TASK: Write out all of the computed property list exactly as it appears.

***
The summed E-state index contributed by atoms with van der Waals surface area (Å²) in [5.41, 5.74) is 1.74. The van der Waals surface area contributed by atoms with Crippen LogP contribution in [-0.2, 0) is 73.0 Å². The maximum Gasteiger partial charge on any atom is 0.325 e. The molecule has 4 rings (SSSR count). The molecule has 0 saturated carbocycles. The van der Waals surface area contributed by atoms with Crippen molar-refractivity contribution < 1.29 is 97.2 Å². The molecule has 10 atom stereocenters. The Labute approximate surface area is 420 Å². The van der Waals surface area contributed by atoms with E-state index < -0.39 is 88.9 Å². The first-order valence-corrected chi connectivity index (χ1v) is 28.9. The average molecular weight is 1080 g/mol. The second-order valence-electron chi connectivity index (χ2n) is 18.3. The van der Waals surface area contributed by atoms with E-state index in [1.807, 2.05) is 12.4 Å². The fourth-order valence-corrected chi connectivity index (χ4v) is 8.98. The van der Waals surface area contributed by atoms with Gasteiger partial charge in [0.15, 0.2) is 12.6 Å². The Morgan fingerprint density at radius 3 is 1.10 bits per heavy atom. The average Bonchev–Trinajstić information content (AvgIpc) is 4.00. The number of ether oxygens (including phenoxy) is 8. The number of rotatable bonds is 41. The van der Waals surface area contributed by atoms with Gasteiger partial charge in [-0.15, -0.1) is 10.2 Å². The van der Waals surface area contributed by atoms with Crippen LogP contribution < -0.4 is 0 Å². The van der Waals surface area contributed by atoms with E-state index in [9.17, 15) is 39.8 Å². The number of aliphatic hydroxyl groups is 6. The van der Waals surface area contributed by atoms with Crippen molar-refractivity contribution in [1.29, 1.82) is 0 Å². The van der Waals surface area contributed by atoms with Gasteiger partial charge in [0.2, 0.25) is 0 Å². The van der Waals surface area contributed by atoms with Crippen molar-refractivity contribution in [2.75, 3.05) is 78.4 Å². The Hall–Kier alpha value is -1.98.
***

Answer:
The summed E-state index contributed by atoms with van der Waals surface area (Å²) in [5.41, 5.74) is 1.74. The van der Waals surface area contributed by atoms with Crippen LogP contribution in [-0.2, 0) is 73.0 Å². The maximum Gasteiger partial charge on any atom is 0.325 e. The molecule has 4 rings (SSSR count). The molecule has 0 saturated carbocycles. The van der Waals surface area contributed by atoms with Crippen molar-refractivity contribution < 1.29 is 97.2 Å². The molecule has 10 atom stereocenters. The Labute approximate surface area is 420 Å². The van der Waals surface area contributed by atoms with E-state index < -0.39 is 88.9 Å². The first-order valence-corrected chi connectivity index (χ1v) is 28.9. The average molecular weight is 1080 g/mol. The second-order valence-electron chi connectivity index (χ2n) is 18.3. The van der Waals surface area contributed by atoms with E-state index in [1.807, 2.05) is 12.4 Å². The fourth-order valence-corrected chi connectivity index (χ4v) is 8.98. The van der Waals surface area contributed by atoms with Gasteiger partial charge in [0.15, 0.2) is 12.6 Å². The Morgan fingerprint density at radius 3 is 1.10 bits per heavy atom. The average Bonchev–Trinajstić information content (AvgIpc) is 4.00. The number of ether oxygens (including phenoxy) is 8. The number of rotatable bonds is 41. The van der Waals surface area contributed by atoms with Gasteiger partial charge in [-0.15, -0.1) is 10.2 Å². The van der Waals surface area contributed by atoms with Crippen LogP contribution < -0.4 is 0 Å². The van der Waals surface area contributed by atoms with E-state index in [9.17, 15) is 39.8 Å². The number of aliphatic hydroxyl groups is 6. The van der Waals surface area contributed by atoms with Crippen molar-refractivity contribution in [1.29, 1.82) is 0 Å². The van der Waals surface area contributed by atoms with Gasteiger partial charge in [0.2, 0.25) is 0 Å². The van der Waals surface area contributed by atoms with Crippen molar-refractivity contribution in [2.75, 3.05) is 78.4 Å². The Hall–Kier alpha value is -1.98.